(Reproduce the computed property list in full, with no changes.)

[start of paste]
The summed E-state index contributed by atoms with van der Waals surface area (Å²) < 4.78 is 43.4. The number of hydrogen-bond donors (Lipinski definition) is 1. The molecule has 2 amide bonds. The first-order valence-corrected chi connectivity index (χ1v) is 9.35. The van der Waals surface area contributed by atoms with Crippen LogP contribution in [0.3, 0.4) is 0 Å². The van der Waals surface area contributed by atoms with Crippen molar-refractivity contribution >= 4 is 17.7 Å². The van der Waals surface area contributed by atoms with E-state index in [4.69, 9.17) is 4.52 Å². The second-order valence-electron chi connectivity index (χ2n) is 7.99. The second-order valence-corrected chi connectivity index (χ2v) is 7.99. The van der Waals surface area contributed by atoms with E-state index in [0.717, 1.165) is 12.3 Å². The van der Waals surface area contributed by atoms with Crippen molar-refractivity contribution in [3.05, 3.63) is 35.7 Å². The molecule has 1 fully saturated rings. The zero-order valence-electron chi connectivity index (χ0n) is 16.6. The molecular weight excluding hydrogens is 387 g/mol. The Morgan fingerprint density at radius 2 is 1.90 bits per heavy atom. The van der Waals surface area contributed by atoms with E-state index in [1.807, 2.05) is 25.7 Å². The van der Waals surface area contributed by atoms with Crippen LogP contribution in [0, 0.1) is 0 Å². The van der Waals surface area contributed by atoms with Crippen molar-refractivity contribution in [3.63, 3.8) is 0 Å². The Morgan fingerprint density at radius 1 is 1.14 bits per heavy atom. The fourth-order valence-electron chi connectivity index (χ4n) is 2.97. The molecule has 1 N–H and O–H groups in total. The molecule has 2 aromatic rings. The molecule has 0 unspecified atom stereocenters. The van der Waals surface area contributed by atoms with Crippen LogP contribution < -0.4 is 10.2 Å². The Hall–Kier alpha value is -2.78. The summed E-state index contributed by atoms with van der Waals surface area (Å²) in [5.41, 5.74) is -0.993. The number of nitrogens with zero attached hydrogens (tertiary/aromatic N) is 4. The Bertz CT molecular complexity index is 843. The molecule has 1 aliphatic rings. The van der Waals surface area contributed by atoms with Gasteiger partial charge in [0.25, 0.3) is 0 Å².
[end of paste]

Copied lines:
The summed E-state index contributed by atoms with van der Waals surface area (Å²) < 4.78 is 43.4. The number of hydrogen-bond donors (Lipinski definition) is 1. The molecule has 2 amide bonds. The first-order valence-corrected chi connectivity index (χ1v) is 9.35. The van der Waals surface area contributed by atoms with Crippen LogP contribution in [0.3, 0.4) is 0 Å². The van der Waals surface area contributed by atoms with Crippen molar-refractivity contribution >= 4 is 17.7 Å². The van der Waals surface area contributed by atoms with E-state index in [4.69, 9.17) is 4.52 Å². The second-order valence-electron chi connectivity index (χ2n) is 7.99. The second-order valence-corrected chi connectivity index (χ2v) is 7.99. The van der Waals surface area contributed by atoms with E-state index in [0.717, 1.165) is 12.3 Å². The van der Waals surface area contributed by atoms with Crippen molar-refractivity contribution in [3.05, 3.63) is 35.7 Å². The molecule has 1 fully saturated rings. The zero-order valence-electron chi connectivity index (χ0n) is 16.6. The molecular weight excluding hydrogens is 387 g/mol. The Morgan fingerprint density at radius 2 is 1.90 bits per heavy atom. The van der Waals surface area contributed by atoms with E-state index in [1.807, 2.05) is 25.7 Å². The van der Waals surface area contributed by atoms with Crippen LogP contribution in [0, 0.1) is 0 Å². The van der Waals surface area contributed by atoms with Crippen molar-refractivity contribution in [3.63, 3.8) is 0 Å². The Morgan fingerprint density at radius 1 is 1.14 bits per heavy atom. The fourth-order valence-electron chi connectivity index (χ4n) is 2.97. The molecule has 1 N–H and O–H groups in total. The molecule has 2 aromatic rings. The molecule has 0 unspecified atom stereocenters. The van der Waals surface area contributed by atoms with Crippen LogP contribution < -0.4 is 10.2 Å². The Hall–Kier alpha value is -2.78. The summed E-state index contributed by atoms with van der Waals surface area (Å²) in [5.41, 5.74) is -0.993. The number of nitrogens with zero attached hydrogens (tertiary/aromatic N) is 4. The Bertz CT molecular complexity index is 843. The molecule has 1 aliphatic rings. The van der Waals surface area contributed by atoms with Gasteiger partial charge in [0.25, 0.3) is 0 Å².